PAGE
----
# newbie question re linear algebra in Haskell

**Jeff Austin
**
jaustin@arb.ca.gov

*Mon, 18 Nov 2002 11:08:45 -0800*

I'm a complete newcomer to Haskell, having learned about only recently.
I'm intrigued by the possibility of in using it for numerical
applications, specifically linear algebra. I understand that (at least
in its present state) Haskell 98 isn't competitive with imperative
languages when it comes to primitive matrix-vector operations, which
often rely on destructive updating. It strikes me that one approach
that takes advantage of the strengths of both paradigms would be create
an imperative subsystem to handle primitive operations, then create a
functional matrix algebra layer on top of it. Based on my very limited
understanding of Haskell, I envision a linear algebra library which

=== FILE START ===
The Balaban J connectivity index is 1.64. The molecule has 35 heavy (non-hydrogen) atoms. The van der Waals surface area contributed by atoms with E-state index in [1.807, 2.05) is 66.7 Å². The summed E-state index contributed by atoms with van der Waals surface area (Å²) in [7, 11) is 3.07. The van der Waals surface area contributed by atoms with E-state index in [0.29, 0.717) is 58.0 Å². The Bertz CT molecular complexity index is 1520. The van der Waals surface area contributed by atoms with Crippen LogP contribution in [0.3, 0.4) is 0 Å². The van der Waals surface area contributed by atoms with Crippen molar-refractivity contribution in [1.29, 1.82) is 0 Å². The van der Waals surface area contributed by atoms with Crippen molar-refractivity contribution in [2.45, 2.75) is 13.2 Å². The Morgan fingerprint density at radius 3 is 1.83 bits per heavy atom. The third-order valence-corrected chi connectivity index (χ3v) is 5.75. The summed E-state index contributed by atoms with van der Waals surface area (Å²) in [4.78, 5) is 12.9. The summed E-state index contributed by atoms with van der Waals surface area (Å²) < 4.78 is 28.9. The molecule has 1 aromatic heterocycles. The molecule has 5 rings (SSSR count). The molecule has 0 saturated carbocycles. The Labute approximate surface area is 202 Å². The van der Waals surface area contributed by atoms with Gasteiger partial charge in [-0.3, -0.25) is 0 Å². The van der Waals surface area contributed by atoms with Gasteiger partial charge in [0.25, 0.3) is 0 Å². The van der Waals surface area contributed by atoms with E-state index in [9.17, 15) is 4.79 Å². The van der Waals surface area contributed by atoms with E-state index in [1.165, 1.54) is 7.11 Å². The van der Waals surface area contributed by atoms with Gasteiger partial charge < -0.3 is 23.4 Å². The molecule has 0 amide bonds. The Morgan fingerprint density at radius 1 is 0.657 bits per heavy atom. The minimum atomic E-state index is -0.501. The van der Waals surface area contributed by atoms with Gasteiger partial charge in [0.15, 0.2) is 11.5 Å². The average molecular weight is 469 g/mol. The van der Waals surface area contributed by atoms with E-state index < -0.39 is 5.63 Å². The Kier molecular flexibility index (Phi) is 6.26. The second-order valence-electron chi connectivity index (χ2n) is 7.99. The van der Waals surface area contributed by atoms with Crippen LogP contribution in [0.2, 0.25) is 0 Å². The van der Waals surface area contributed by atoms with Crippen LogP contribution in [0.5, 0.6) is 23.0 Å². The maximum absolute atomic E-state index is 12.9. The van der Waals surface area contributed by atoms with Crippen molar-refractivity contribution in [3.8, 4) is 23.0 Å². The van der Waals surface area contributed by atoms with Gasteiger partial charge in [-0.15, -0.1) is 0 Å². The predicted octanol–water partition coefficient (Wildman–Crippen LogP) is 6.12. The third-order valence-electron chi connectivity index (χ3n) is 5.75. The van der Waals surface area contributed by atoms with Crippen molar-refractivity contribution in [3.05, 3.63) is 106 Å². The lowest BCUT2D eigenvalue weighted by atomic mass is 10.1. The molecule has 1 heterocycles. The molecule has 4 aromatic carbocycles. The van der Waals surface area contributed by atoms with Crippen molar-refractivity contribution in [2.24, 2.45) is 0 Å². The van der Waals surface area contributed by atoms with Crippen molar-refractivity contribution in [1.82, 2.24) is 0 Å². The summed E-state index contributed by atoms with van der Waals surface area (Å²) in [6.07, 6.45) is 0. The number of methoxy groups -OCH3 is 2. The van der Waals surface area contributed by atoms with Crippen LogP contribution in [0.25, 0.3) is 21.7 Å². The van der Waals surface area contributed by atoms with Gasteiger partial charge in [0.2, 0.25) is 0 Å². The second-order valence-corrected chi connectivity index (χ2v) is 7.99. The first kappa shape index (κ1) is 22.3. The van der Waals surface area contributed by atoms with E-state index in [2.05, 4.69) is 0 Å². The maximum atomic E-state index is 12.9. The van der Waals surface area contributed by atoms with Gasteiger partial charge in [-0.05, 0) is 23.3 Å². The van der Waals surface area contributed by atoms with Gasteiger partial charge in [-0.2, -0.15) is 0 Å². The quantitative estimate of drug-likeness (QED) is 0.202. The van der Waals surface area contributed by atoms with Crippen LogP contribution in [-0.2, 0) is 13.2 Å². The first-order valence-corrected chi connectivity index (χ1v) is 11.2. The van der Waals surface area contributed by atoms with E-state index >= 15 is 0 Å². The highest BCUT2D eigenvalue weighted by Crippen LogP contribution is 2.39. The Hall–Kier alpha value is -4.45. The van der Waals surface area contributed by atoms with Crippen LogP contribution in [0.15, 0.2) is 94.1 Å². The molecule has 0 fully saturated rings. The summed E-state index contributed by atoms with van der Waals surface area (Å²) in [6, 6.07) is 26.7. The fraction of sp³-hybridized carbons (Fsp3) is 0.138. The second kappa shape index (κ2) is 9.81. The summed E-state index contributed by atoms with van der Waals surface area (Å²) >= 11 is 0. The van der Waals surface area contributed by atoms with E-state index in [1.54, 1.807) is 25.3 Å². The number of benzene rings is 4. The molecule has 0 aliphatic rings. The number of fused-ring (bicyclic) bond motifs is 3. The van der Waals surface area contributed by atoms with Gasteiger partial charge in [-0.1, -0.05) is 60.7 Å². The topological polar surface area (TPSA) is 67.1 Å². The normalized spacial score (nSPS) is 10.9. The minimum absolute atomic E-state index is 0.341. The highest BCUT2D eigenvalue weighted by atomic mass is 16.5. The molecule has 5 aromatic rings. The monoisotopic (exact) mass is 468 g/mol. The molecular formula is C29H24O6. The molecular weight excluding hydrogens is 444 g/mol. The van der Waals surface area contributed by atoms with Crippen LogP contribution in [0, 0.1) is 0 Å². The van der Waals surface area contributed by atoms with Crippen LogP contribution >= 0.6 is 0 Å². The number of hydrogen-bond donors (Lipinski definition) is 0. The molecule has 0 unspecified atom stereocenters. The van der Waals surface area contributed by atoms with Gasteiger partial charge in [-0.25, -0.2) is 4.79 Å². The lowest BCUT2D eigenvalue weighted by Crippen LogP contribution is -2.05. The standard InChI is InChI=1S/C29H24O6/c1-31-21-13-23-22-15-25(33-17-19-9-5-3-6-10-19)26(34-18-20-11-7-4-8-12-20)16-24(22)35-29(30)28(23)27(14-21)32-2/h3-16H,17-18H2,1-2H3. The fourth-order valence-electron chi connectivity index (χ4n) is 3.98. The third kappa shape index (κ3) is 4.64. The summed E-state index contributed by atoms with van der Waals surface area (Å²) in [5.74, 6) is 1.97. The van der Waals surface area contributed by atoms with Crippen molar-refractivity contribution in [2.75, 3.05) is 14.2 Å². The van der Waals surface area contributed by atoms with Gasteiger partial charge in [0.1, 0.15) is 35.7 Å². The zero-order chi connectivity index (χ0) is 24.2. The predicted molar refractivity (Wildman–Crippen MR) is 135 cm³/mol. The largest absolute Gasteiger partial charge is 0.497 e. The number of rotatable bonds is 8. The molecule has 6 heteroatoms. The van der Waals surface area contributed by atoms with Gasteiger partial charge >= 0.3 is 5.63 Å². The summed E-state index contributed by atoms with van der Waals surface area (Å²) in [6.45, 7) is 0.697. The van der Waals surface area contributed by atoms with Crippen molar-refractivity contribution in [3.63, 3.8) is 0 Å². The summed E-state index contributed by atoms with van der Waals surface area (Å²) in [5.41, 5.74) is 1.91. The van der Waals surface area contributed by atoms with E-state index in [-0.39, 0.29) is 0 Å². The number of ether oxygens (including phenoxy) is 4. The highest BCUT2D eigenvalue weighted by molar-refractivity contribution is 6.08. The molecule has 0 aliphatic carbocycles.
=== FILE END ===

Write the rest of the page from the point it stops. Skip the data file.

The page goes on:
would work something like this:
(1) Create a wrapper for the standard BLAS library. Since an optimized
BLAS is available for various architectures with the same interface,
this would provide a way of optimizing the library for a particular
architecture.
(2) Encapsulate this (using a monad?) in a way that provides safe access
to the imperative routines from Haskell.
(3) Using this as a foundation, define a matrix algebra in a "smart" way
which avoids redundant evaluations. For instance, if A is an arbitrary
invertible matrix, we know that
A - A = 0
A + 0 = A
A * Indentity = A
A * inverse A = Identity
so if we write an expression like "X = A * inverse A + B - B" we should
expect our library to compute the correct result, "Identity" without
actually performing any inversion, multiplication or elementwise matrix
addition.
(4) Create a Haskell module which exposes a pure functional interface,
hiding the imperative subsystem from the user.
My questions are: (a) Is this idea sound? (b) Has someone already done
this? (c) Is there a better way of doing efficient linear algebra in
Haskell? I would greatly appreciate any advice in this regard.
--Jeff Austin